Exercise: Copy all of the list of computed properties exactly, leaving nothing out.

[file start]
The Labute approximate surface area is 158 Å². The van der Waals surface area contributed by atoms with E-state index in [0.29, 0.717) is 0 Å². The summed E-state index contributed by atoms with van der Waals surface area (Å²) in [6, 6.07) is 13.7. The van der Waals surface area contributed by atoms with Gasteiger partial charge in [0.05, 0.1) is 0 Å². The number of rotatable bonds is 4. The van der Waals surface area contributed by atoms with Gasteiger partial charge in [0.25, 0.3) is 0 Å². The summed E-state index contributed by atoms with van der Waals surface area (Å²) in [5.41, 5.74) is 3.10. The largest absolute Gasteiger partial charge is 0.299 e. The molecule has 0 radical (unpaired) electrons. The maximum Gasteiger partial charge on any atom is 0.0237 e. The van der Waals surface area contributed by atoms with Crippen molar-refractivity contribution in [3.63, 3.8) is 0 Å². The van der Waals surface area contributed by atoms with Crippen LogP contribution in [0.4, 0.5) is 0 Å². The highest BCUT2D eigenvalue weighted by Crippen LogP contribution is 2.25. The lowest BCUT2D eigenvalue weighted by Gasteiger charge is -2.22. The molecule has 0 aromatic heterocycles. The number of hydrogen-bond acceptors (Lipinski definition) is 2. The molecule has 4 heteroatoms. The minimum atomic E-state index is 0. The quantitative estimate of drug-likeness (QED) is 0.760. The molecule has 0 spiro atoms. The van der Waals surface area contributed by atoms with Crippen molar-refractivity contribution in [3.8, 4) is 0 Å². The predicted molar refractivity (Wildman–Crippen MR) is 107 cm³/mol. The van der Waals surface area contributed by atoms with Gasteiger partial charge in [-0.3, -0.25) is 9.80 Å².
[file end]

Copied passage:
The Labute approximate surface area is 158 Å². The van der Waals surface area contributed by atoms with E-state index in [0.29, 0.717) is 0 Å². The summed E-state index contributed by atoms with van der Waals surface area (Å²) in [6, 6.07) is 13.7. The van der Waals surface area contributed by atoms with Gasteiger partial charge in [0.05, 0.1) is 0 Å². The number of rotatable bonds is 4. The van der Waals surface area contributed by atoms with Gasteiger partial charge in [0.25, 0.3) is 0 Å². The summed E-state index contributed by atoms with van der Waals surface area (Å²) in [5.41, 5.74) is 3.10. The largest absolute Gasteiger partial charge is 0.299 e. The molecule has 0 radical (unpaired) electrons. The maximum Gasteiger partial charge on any atom is 0.0237 e. The van der Waals surface area contributed by atoms with Crippen molar-refractivity contribution in [3.63, 3.8) is 0 Å². The van der Waals surface area contributed by atoms with Crippen LogP contribution in [0.4, 0.5) is 0 Å². The highest BCUT2D eigenvalue weighted by Crippen LogP contribution is 2.25. The lowest BCUT2D eigenvalue weighted by Gasteiger charge is -2.22. The molecule has 0 aromatic heterocycles. The number of hydrogen-bond acceptors (Lipinski definition) is 2. The molecule has 4 heteroatoms. The minimum atomic E-state index is 0. The quantitative estimate of drug-likeness (QED) is 0.760. The molecule has 0 spiro atoms. The van der Waals surface area contributed by atoms with Crippen molar-refractivity contribution in [3.8, 4) is 0 Å². The predicted molar refractivity (Wildman–Crippen MR) is 107 cm³/mol. The van der Waals surface area contributed by atoms with Gasteiger partial charge in [-0.3, -0.25) is 9.80 Å².